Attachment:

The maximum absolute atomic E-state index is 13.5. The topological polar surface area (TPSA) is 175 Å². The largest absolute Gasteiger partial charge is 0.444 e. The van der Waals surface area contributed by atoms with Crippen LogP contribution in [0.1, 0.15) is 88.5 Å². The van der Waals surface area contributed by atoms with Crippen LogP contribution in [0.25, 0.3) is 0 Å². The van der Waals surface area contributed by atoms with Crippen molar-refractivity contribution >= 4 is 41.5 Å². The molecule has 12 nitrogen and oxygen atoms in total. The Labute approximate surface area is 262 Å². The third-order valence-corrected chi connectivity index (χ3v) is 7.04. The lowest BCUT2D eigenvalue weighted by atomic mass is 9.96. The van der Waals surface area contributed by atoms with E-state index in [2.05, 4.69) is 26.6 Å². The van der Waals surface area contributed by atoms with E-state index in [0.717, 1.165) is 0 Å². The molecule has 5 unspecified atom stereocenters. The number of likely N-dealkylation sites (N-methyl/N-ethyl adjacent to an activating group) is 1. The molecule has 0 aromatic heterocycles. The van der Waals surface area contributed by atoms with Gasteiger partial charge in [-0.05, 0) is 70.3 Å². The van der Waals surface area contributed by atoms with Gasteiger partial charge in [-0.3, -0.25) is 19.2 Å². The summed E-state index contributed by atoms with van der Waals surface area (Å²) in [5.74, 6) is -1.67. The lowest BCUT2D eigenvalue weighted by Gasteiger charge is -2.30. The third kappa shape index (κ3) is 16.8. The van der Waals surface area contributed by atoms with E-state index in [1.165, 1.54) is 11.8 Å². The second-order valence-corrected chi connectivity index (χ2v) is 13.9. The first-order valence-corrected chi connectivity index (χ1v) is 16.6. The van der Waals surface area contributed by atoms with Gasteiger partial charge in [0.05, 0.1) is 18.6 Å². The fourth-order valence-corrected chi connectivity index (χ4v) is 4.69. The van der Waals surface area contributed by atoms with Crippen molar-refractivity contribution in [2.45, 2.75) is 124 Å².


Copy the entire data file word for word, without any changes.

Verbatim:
The maximum absolute atomic E-state index is 13.5. The topological polar surface area (TPSA) is 175 Å². The largest absolute Gasteiger partial charge is 0.444 e. The van der Waals surface area contributed by atoms with Crippen LogP contribution in [0.1, 0.15) is 88.5 Å². The van der Waals surface area contributed by atoms with Crippen LogP contribution in [0.25, 0.3) is 0 Å². The van der Waals surface area contributed by atoms with Crippen molar-refractivity contribution >= 4 is 41.5 Å². The molecule has 12 nitrogen and oxygen atoms in total. The Labute approximate surface area is 262 Å². The third-order valence-corrected chi connectivity index (χ3v) is 7.04. The lowest BCUT2D eigenvalue weighted by atomic mass is 9.96. The van der Waals surface area contributed by atoms with E-state index in [2.05, 4.69) is 26.6 Å². The van der Waals surface area contributed by atoms with E-state index in [0.717, 1.165) is 0 Å². The molecule has 5 unspecified atom stereocenters. The number of likely N-dealkylation sites (N-methyl/N-ethyl adjacent to an activating group) is 1. The molecule has 0 aromatic heterocycles. The van der Waals surface area contributed by atoms with Gasteiger partial charge in [-0.05, 0) is 70.3 Å². The van der Waals surface area contributed by atoms with Gasteiger partial charge in [-0.3, -0.25) is 19.2 Å². The summed E-state index contributed by atoms with van der Waals surface area (Å²) in [5.74, 6) is -1.67. The lowest BCUT2D eigenvalue weighted by Gasteiger charge is -2.30. The third kappa shape index (κ3) is 16.8. The van der Waals surface area contributed by atoms with E-state index in [1.165, 1.54) is 11.8 Å². The second-order valence-corrected chi connectivity index (χ2v) is 13.9. The first-order valence-corrected chi connectivity index (χ1v) is 16.6. The van der Waals surface area contributed by atoms with Gasteiger partial charge in [0.05, 0.1) is 18.6 Å². The fourth-order valence-corrected chi connectivity index (χ4v) is 4.69. The van der Waals surface area contributed by atoms with Crippen molar-refractivity contribution in [2.45, 2.75) is 124 Å².